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February 04, 2012 - How Individual Stock Investors Can Save for College - by Morningstar Investment Research
My wife and I are trying to save for college for our two daughters. However, I'm primarily a stock investor and don't like the idea of having to stick with a preset menu of investment options, as I'm required to do with a 529 College Savings plan. Is there an equivalent to IRAs for college savers that would allow me to invest in the securities of my choice?
For better and for worse, the deck has been stacked in favor of 529 plans for college savers, according to Morningstar director of personal finance Christine Benz. However, the question points up the key drawback of 529 plans: Even though many plans offer broad suites of investment options, they don't give you the same latitude to select your investments that you might have within an IRA or brokerage account. Assuming you'd like to exert more control over your investments while also saving for college, you could consider the following options, or possibly some combination of them.
For Retirement-Portfolio Withdrawals, Your Mileage Is Likely to Vary
Managing one's finances in retirement doesn't lend itself well to straight-line analysis. You might retire into a good market or a weak one; you might decide that you're bored and want to go back to work or you may end up spending part of your nest egg to help grown children. Although guidelines like the 4% rule might be a starting point when gauging the via bility of your retirement plan, in reality, very few retirees maintain static withdrawal rates. Several studies have looked at how retirement-portfolio withdrawals might be adjusted upward or downward to account for market fluctuations. But retirees' changing personal situations and preferences might also drive varying rates of withdrawals during retirement. Of course, some scenarios can't be anticipated. But thinking through the range of possibilities is a key component of creating a realistic retirement-spending plan. As a follow-up to her article last week on the 4% withdrawal rate, Christine Benz offers some of the key variables to bear in mind when creating such a spending plan.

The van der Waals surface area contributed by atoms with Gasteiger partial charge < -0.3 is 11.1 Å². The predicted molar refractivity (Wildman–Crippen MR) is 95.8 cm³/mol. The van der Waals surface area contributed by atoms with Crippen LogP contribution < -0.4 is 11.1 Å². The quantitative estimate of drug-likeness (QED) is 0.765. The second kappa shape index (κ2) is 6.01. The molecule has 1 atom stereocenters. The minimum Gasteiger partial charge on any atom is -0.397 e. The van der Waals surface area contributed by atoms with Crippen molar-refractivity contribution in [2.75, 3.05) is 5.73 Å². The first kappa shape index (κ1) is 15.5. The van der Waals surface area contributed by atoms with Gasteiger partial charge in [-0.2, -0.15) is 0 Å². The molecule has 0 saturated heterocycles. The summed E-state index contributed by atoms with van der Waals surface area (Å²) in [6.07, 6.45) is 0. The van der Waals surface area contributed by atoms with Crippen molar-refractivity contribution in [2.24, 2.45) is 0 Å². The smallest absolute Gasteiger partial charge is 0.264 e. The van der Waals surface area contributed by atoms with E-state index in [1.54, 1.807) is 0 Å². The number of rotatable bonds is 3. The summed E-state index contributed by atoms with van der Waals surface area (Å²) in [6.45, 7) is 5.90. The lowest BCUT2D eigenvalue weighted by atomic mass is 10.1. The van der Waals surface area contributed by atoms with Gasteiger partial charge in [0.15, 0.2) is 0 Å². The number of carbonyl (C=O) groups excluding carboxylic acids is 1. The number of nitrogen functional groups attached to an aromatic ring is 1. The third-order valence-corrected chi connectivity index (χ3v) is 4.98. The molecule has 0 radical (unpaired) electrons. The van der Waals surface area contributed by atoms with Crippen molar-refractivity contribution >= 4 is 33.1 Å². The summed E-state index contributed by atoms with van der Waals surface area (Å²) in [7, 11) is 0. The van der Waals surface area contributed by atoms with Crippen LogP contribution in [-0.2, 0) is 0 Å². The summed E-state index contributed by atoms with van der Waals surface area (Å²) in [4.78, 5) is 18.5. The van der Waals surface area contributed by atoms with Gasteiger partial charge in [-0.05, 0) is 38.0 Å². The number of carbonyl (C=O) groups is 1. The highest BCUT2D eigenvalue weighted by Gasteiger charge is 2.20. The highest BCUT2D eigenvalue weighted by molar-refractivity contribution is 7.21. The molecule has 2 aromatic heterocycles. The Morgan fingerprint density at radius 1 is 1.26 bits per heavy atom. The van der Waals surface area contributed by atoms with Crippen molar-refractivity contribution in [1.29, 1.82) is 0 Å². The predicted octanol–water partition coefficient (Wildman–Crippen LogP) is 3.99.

Among the other topics we addressed this week:
Caution: Objects in Your Retirement Portfolio May Be Smaller Than They Appear. Don't forget about taxes when assessing the viability of your savings and withdrawal rate.
Huge Facebook IPO, Small Impact on Funds. Plus, Thornburg loses Growth manager and more.
Investing in Facebook: An IPO for Fools? Investing in the Facebook IPO may not get you the returns you are looking for in the long run.
The Skinny on the Most Recent Analyst Ratings. Funds from Vanguard, Fidelity, and Third Avenue go under the microscope.
Would You Like Some Growth to Go With Those Dividends? These mutual funds don't give short shrift to business quality in their quest for stocks that show them the money.
Keep These Dividend Payers on Your Radar. It's getting harder to find to find decent, sustainable income in the stock market, but these stocks fit the bill.
Asking the Right Questions About Active ETFs. Everyone wants low-cost, transparent access to the best managers--you just need to ask them.
Thank You for Smoking. Tobacco stocks lit a fire under certain international funds last year.
India-Focused Closed-End Funds Looking Compelling. Two closed-end funds focus exclusively on Indian equities. When investors return to Indian markets, these double-digit discount CEFs should do well.
Fourth-Quarter GDP Not a Trendsetter. Strong growth is likely to slow--temporarily--in the first half of 2012.
IShares Rolls Out Seven Single-Country Developed-Markets ETFs on New Exchange. Plus, AdvisorShares and ProShares also launch new ETFs, and the week's best- and worst-performing ETFs.
Chuck Akre on the Search for Compounding Machines. A growth maverick shares his ideas.
Good, Bad, or Meh? Readers Rate Their 401(k) Plans. Even those satisfied with their 401(k)s can spot room for improvement; common wish-list items include index funds, more bond funds.
Fed's New Projections Not That Useful. The Federal Reserve's newfound push for transparency is admirable, but of limited utility to most investors.
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